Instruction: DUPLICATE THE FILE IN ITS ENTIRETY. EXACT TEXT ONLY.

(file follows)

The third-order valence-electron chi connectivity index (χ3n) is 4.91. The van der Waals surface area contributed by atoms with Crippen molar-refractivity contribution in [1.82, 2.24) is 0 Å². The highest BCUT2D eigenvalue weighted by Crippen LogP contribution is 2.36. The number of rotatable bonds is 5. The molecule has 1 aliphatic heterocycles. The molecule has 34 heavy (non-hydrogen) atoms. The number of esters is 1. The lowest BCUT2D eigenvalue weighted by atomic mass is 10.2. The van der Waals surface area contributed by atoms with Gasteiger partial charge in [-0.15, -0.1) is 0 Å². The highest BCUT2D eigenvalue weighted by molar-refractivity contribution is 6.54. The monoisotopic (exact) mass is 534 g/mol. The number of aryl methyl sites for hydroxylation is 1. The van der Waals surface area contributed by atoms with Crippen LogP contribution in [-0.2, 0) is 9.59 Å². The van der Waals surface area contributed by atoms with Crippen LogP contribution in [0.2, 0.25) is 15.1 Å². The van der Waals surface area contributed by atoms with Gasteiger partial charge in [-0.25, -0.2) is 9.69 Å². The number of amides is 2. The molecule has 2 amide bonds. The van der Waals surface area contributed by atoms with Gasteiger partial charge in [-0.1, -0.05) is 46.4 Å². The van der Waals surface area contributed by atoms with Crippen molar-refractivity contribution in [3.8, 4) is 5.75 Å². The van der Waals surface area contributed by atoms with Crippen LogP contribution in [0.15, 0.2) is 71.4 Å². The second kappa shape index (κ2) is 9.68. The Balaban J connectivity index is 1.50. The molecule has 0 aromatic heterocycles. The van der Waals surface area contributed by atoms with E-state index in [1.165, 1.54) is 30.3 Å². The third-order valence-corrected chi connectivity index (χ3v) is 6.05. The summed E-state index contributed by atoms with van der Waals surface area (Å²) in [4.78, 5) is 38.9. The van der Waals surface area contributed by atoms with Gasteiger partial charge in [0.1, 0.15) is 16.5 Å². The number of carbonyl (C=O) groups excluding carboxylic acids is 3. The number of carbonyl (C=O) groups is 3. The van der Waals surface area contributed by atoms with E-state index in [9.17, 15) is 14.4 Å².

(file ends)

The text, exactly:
The third-order valence-electron chi connectivity index (χ3n) is 4.91. The van der Waals surface area contributed by atoms with Crippen molar-refractivity contribution in [1.82, 2.24) is 0 Å². The highest BCUT2D eigenvalue weighted by Crippen LogP contribution is 2.36. The number of rotatable bonds is 5. The molecule has 1 aliphatic heterocycles. The molecule has 34 heavy (non-hydrogen) atoms. The number of esters is 1. The lowest BCUT2D eigenvalue weighted by atomic mass is 10.2. The van der Waals surface area contributed by atoms with Gasteiger partial charge in [-0.15, -0.1) is 0 Å². The highest BCUT2D eigenvalue weighted by molar-refractivity contribution is 6.54. The monoisotopic (exact) mass is 534 g/mol. The number of aryl methyl sites for hydroxylation is 1. The van der Waals surface area contributed by atoms with Crippen LogP contribution in [-0.2, 0) is 9.59 Å². The van der Waals surface area contributed by atoms with Crippen LogP contribution in [0.2, 0.25) is 15.1 Å². The van der Waals surface area contributed by atoms with Gasteiger partial charge in [-0.25, -0.2) is 9.69 Å². The number of amides is 2. The molecule has 2 amide bonds. The van der Waals surface area contributed by atoms with Gasteiger partial charge in [-0.1, -0.05) is 46.4 Å². The van der Waals surface area contributed by atoms with Crippen molar-refractivity contribution in [3.8, 4) is 5.75 Å². The van der Waals surface area contributed by atoms with Crippen LogP contribution in [0.15, 0.2) is 71.4 Å². The second kappa shape index (κ2) is 9.68. The Balaban J connectivity index is 1.50. The molecule has 0 aromatic heterocycles. The van der Waals surface area contributed by atoms with E-state index in [1.165, 1.54) is 30.3 Å². The third-order valence-corrected chi connectivity index (χ3v) is 6.05. The summed E-state index contributed by atoms with van der Waals surface area (Å²) in [4.78, 5) is 38.9. The van der Waals surface area contributed by atoms with Gasteiger partial charge in [0.1, 0.15) is 16.5 Å². The number of carbonyl (C=O) groups excluding carboxylic acids is 3. The number of carbonyl (C=O) groups is 3. The van der Waals surface area contributed by atoms with E-state index in [9.17, 15) is 14.4 Å².